• Cigar Reviewed: Paul Stulac Red Screaming Sun Mr. Brown
  • Country of Origin: U.S.A
  • Factory: Guillermo Peña Factory
  • Wrapper: Connecticut Broadleaf
  • Binder: Sumatra
  • Filler: Nicaragua
  • Size: 7 Inches
  • Ring Gauge: 38
  • Vitola: Lancero
  • MSRP: $12.55 (Boxes of 25, $302.43)
  • Date Released: Nov. 1, 2014
  • Number of Cigars Released: 40 Boxes of 25 Cigars (1,000 Total Cigars)
  • Number of Cigars Smoked for Review:

The Paul Stulac Red Screaming Sun Mr. Brown is covered in a dark chocolate brown wrapper that is quite rough to the touch, and exhibits quite a few obvious veins running up and down its length. The cigar is a bit spongy when squeezed, and the small pigtail on the cap is a nice touch. Aroma from the wrapper is strong barnyard, fruit, black pepper, leather and earth, while the cold draw brings flavors of sweet cherries, leather, cedar and bread, along with just a bit of spice.

The Mr. Brown starts off immediately with an intense honey sweetness on the retrohale, combined with copious amounts of both black pepper and spice on my tongue. Other flavors of gritty earth, leather, oak, and licorice flit in and out, with the oak being the closest to a dominant note. Both the burn and draw are excellent through the first third, and some production is just a tad above what I would consider average for the vitiola, although the smoke that is coming off of the foot is quite dense. Strength-wise, the Paul Stulac easily hits a solid medium by the end of the first third, but it seems to be content to stay there for a while.

Paul Stulac Red Screaming Sun Mr Brown 2

The profile becomes quite creamy around the start of the second third of the Paul Stulac Lancero and I notice a buttery note that I can’t quite place in addition to the honey sweetness that is still fairly strong, albeit down from its high point in the first third. Both the black pepper on the retrohale and the spice on my tongue have decreased in strength a bit, but they are still strong enough to be a major part of the profile. The other flavors are secondary, but still distinct: creamy oak, earth, hay, barnyard, leather and bread along with a very slight citrus note. Both the burn and draw continue to impress, and while the overall strength has inched a bit higher by the end of the second third, I would still put it at no more than slightly above the medium mark.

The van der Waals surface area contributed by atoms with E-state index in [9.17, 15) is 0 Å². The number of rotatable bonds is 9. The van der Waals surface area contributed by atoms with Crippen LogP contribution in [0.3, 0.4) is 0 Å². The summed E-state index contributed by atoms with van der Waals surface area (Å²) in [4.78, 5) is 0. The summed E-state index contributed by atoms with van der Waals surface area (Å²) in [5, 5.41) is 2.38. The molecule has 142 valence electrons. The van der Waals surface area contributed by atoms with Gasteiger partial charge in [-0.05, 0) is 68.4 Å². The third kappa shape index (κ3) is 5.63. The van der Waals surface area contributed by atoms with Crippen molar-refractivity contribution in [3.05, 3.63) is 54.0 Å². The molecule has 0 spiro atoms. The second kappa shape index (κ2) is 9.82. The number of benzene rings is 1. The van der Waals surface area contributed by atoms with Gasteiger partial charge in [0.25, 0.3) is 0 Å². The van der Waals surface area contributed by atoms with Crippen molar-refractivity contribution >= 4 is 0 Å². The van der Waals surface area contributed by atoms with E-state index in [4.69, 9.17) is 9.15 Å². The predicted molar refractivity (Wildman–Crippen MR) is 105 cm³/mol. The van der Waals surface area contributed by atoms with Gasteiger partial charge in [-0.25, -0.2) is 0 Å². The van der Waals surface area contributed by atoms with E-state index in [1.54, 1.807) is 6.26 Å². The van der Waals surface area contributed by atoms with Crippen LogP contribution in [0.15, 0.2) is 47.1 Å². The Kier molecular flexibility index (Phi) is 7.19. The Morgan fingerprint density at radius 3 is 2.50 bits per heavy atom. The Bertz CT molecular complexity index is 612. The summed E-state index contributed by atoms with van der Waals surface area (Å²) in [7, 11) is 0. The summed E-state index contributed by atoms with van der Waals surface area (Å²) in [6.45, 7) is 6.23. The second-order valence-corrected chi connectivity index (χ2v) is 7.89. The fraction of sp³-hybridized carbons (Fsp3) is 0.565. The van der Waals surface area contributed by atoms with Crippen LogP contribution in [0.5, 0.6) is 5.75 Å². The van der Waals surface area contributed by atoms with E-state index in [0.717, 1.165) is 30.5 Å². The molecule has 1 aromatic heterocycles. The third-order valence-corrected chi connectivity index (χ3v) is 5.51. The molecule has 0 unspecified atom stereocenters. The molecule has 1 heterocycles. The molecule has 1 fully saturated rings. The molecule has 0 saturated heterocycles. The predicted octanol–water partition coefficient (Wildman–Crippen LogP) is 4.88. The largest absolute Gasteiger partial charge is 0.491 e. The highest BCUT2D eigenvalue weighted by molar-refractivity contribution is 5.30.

Paul Stulac Red Screaming Sun Mr Brown 3

I start to taste an interesting combination of spice, mocha chocolate and pepper notes that take the dominant spot in the final third of the Paul Stulac, reminding me somewhat of Mexican hot chocolate. The honey sweetness is still present, but has now been relegated to the background and the finish, while the retrohale brings other flavors of earth, cedar, leather, bitter espresso beans and slight dark fruit. The smoke production is still above average, and while the construction remains excellent overall, the strength has stalled out again and does not get stronger than a slightly elevated medium before I put the nub down with a bit more than an inch left.